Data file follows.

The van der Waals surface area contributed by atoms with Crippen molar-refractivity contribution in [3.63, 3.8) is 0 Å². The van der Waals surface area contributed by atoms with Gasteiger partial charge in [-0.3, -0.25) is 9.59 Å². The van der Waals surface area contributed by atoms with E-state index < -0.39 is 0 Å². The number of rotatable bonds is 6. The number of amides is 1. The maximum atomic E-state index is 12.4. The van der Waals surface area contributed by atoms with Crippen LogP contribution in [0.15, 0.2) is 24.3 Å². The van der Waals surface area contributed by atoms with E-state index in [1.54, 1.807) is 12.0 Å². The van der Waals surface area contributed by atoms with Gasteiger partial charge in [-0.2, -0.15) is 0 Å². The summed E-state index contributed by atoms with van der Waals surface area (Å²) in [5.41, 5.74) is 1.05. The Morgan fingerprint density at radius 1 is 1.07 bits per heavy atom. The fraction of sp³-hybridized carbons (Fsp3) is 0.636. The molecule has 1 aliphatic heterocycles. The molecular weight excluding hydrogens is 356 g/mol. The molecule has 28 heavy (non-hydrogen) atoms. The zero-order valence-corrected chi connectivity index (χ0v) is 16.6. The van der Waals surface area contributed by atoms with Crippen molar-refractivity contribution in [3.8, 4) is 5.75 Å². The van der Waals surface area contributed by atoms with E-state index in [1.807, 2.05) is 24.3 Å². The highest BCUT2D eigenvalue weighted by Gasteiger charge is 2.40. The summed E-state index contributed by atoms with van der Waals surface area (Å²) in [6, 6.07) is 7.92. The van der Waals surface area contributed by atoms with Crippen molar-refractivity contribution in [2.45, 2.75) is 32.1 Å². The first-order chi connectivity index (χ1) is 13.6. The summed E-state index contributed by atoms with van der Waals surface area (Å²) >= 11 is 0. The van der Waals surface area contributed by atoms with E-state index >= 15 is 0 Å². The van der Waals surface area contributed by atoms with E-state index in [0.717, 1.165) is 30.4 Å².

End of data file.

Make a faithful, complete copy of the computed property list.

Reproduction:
The van der Waals surface area contributed by atoms with Crippen molar-refractivity contribution in [3.63, 3.8) is 0 Å². The van der Waals surface area contributed by atoms with Gasteiger partial charge in [-0.3, -0.25) is 9.59 Å². The van der Waals surface area contributed by atoms with E-state index < -0.39 is 0 Å². The number of rotatable bonds is 6. The number of amides is 1. The maximum atomic E-state index is 12.4. The van der Waals surface area contributed by atoms with Crippen LogP contribution in [0.15, 0.2) is 24.3 Å². The van der Waals surface area contributed by atoms with E-state index in [1.54, 1.807) is 12.0 Å². The van der Waals surface area contributed by atoms with Gasteiger partial charge in [-0.2, -0.15) is 0 Å². The summed E-state index contributed by atoms with van der Waals surface area (Å²) in [5.41, 5.74) is 1.05. The Morgan fingerprint density at radius 1 is 1.07 bits per heavy atom. The fraction of sp³-hybridized carbons (Fsp3) is 0.636. The molecule has 1 aliphatic heterocycles. The molecular weight excluding hydrogens is 356 g/mol. The molecule has 28 heavy (non-hydrogen) atoms. The zero-order valence-corrected chi connectivity index (χ0v) is 16.6. The van der Waals surface area contributed by atoms with Crippen molar-refractivity contribution in [3.8, 4) is 5.75 Å². The van der Waals surface area contributed by atoms with E-state index in [1.807, 2.05) is 24.3 Å². The highest BCUT2D eigenvalue weighted by Gasteiger charge is 2.40. The summed E-state index contributed by atoms with van der Waals surface area (Å²) in [6, 6.07) is 7.92. The van der Waals surface area contributed by atoms with Crippen molar-refractivity contribution in [2.45, 2.75) is 32.1 Å². The first-order chi connectivity index (χ1) is 13.6. The summed E-state index contributed by atoms with van der Waals surface area (Å²) >= 11 is 0. The van der Waals surface area contributed by atoms with E-state index >= 15 is 0 Å². The van der Waals surface area contributed by atoms with E-state index in [0.717, 1.165) is 30.4 Å².